What is high-grade non-Hodgkin lymphoma (NHL)?

Updated 24 Oct 2017

High-grade non-Hodgkin lymphoma (NHL) is a blood cancer that affects a type of white blood cells called lymphocytes.

There are many different types of NHL, which are often grouped depending on how quickly the cancer grows and spreads: high-grade, which develops quickly, and low-grade, which develops more slowly.

Watch Dr Kirit Ardeshna explain high-grade non-Hodgkin lymphoma

What causes high-grade NHL?

When you’re diagnosed with any cancer, one of the first things you might think is: why me?

In most cases, we can’t say what causes high-grade NHL. There are some factors that could make you more likely to develop high-grade NHL.

How common is NHL?

Around 10,000 people are diagnosed with NHL every year in the UK.

About two-thirds of people diagnosed with NHL will get the high-grade type of the disease. Diffuse large B-cell lymphoma (DLBCL) makes up about one-third of all cases of NHL.

Age

You can get high-grade NHL at any age, but it’s more common in over 65s. Children rarely get DLBCL, but some other types of high-grade NHL can be slightly more common in children.

Gender

Men are slightly more likely than women to develop high-grade NHL; we don’t know why.

Family history

It isn’t really known if there’s a definite link between family members getting NHL, although there may be a slightly increased risk. Most people who get NHL don’t have a relative who has it, so the risk is small.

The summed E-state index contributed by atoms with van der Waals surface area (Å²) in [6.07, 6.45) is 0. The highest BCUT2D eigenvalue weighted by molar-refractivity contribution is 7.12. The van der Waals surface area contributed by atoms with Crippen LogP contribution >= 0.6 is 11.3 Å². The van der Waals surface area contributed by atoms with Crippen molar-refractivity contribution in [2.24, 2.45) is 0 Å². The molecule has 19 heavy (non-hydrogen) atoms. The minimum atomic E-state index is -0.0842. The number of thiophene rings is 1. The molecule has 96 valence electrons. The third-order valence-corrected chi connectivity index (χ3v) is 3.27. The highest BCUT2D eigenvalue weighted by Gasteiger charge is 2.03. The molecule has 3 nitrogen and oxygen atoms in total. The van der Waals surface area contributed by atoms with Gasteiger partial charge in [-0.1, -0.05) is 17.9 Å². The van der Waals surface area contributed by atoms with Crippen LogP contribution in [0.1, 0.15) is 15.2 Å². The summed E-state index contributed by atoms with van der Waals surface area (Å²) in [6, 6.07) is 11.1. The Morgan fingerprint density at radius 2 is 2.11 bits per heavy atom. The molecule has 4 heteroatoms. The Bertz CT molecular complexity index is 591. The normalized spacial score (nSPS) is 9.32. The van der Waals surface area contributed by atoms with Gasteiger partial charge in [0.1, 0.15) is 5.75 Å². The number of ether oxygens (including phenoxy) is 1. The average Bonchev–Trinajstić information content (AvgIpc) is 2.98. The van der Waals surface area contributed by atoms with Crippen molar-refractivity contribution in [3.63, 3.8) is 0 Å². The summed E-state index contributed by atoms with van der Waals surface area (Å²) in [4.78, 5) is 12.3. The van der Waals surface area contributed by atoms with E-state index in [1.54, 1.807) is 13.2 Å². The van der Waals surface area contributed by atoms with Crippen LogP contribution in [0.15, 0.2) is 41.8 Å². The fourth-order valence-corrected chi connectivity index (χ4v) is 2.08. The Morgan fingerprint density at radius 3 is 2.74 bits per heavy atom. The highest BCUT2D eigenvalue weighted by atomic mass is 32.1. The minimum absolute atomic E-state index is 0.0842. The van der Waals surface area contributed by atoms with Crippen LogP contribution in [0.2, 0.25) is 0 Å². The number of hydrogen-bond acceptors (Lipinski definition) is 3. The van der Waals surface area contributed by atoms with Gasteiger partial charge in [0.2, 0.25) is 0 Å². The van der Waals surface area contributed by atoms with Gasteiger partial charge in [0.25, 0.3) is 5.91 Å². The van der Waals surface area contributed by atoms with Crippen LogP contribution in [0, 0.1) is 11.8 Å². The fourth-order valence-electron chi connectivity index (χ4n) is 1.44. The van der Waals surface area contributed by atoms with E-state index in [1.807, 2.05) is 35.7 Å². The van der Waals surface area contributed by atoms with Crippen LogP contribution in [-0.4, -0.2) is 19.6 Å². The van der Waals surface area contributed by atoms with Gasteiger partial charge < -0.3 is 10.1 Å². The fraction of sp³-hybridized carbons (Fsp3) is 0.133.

Infections

You might have a higher risk of getting NHL if you’ve had some viral infections, including the HIV virus and human T-cell leukaemia/lymphoma virus (HTLV-1).

The Epstein-Barr virus (EBV), which causes glandular fever, can sometimes lead to NHL. This virus is common, but only a very small number of people who get the virus go on to develop NHL.

It’s important to remember that although these viruses can be passed from person to person, you can’t catch lymphoma from someone else. A lot of things have to happen after you get the virus for you to develop NHL.

Radiation

If you’ve been exposed to high levels of radiation, you may have a higher chance of getting NHL.

It’s very unlikely that anyone in the UK would be exposed to the amount of radiation needed to be linked to NHL.

Transformation of low-grade NHL

In some patients, low-grade NHL can change in nature to become a faster-growing high-grade NHL. This is called transformation. This happens in around a third of people with low-grade NHL.

Watch Dr Kirit Ardeshna, Consultant Haematologist at University College London Hospitals, talk about who gets high-grade NHL.

Information and resources on NHL

As the information isn't produced by Bloodwise, we can't guarantee the content of these pages. We've marked information which is more suitable for healthcare professionals.

Blood and bone marrow

Blood components from the NHS Blood and Transplant

The immune system

What is immunology? from the British Society for Immunology

Incidence

Non-Hodgkin lymphoma incidence statistics from Cancer Research UK

QuickStats on incidence of blood cancers from the Haematological Malignancy Research Network

Causes

Non-Hodgkin lymphoma – general discussion of NHL on Patient.co.uk [for healthcare professionals]

Non-Hodgkin lymphoma risks and causes from Cancer Research UK

Signs and symptoms

Non-Hodgkin lymphoma from Cancer Research UK

Tests and investigations

Lab tests online – Department of Health approved website with details on tests and investigations

Treatment

Types of treatment for non-Hodgkin lymphoma from Cancer Research UK

Follow-up

Follow up for non-Hodgkin lymphoma from Cancer Research UK

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